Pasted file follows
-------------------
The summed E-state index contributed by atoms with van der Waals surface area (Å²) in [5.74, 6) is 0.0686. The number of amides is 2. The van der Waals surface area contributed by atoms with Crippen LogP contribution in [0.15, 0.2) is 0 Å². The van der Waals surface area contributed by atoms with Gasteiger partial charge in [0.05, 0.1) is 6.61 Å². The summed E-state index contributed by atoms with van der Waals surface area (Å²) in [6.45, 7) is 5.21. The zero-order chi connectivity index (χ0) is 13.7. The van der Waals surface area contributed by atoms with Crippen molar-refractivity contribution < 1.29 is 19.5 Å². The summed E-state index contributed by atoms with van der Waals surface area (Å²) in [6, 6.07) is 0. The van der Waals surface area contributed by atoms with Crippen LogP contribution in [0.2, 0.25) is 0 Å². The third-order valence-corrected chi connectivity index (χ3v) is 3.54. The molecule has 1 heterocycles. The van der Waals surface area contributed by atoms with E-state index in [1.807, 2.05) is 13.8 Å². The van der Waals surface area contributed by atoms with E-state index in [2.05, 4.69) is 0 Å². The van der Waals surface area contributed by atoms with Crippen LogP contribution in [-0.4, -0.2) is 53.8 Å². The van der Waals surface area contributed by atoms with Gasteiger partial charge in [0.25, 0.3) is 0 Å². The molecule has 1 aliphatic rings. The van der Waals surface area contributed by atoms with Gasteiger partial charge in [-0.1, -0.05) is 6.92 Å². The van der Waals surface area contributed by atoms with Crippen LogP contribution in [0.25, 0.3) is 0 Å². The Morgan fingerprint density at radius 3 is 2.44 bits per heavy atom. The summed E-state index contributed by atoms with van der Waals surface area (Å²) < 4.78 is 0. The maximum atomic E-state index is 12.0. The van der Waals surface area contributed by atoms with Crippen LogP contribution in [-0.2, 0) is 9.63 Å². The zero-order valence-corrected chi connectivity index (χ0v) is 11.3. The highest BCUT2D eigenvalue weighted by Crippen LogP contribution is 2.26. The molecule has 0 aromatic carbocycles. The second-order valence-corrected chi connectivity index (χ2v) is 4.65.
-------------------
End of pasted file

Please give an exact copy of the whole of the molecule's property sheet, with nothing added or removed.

The summed E-state index contributed by atoms with van der Waals surface area (Å²) in [5.74, 6) is 0.0686. The number of amides is 2. The van der Waals surface area contributed by atoms with Crippen LogP contribution in [0.15, 0.2) is 0 Å². The van der Waals surface area contributed by atoms with Gasteiger partial charge in [0.05, 0.1) is 6.61 Å². The summed E-state index contributed by atoms with van der Waals surface area (Å²) in [6.45, 7) is 5.21. The zero-order chi connectivity index (χ0) is 13.7. The van der Waals surface area contributed by atoms with Crippen molar-refractivity contribution < 1.29 is 19.5 Å². The summed E-state index contributed by atoms with van der Waals surface area (Å²) in [6, 6.07) is 0. The van der Waals surface area contributed by atoms with Crippen LogP contribution in [0.2, 0.25) is 0 Å². The third-order valence-corrected chi connectivity index (χ3v) is 3.54. The molecule has 1 heterocycles. The van der Waals surface area contributed by atoms with E-state index in [1.807, 2.05) is 13.8 Å². The van der Waals surface area contributed by atoms with E-state index in [2.05, 4.69) is 0 Å². The van der Waals surface area contributed by atoms with Crippen LogP contribution in [-0.4, -0.2) is 53.8 Å². The van der Waals surface area contributed by atoms with Gasteiger partial charge in [0.25, 0.3) is 0 Å². The molecule has 1 aliphatic rings. The van der Waals surface area contributed by atoms with Gasteiger partial charge in [-0.1, -0.05) is 6.92 Å². The van der Waals surface area contributed by atoms with Crippen LogP contribution in [0.25, 0.3) is 0 Å². The Morgan fingerprint density at radius 3 is 2.44 bits per heavy atom. The summed E-state index contributed by atoms with van der Waals surface area (Å²) < 4.78 is 0. The maximum atomic E-state index is 12.0. The van der Waals surface area contributed by atoms with Crippen LogP contribution in [-0.2, 0) is 9.63 Å². The zero-order valence-corrected chi connectivity index (χ0v) is 11.3. The highest BCUT2D eigenvalue weighted by Crippen LogP contribution is 2.26. The molecule has 0 aromatic carbocycles. The second-order valence-corrected chi connectivity index (χ2v) is 4.65.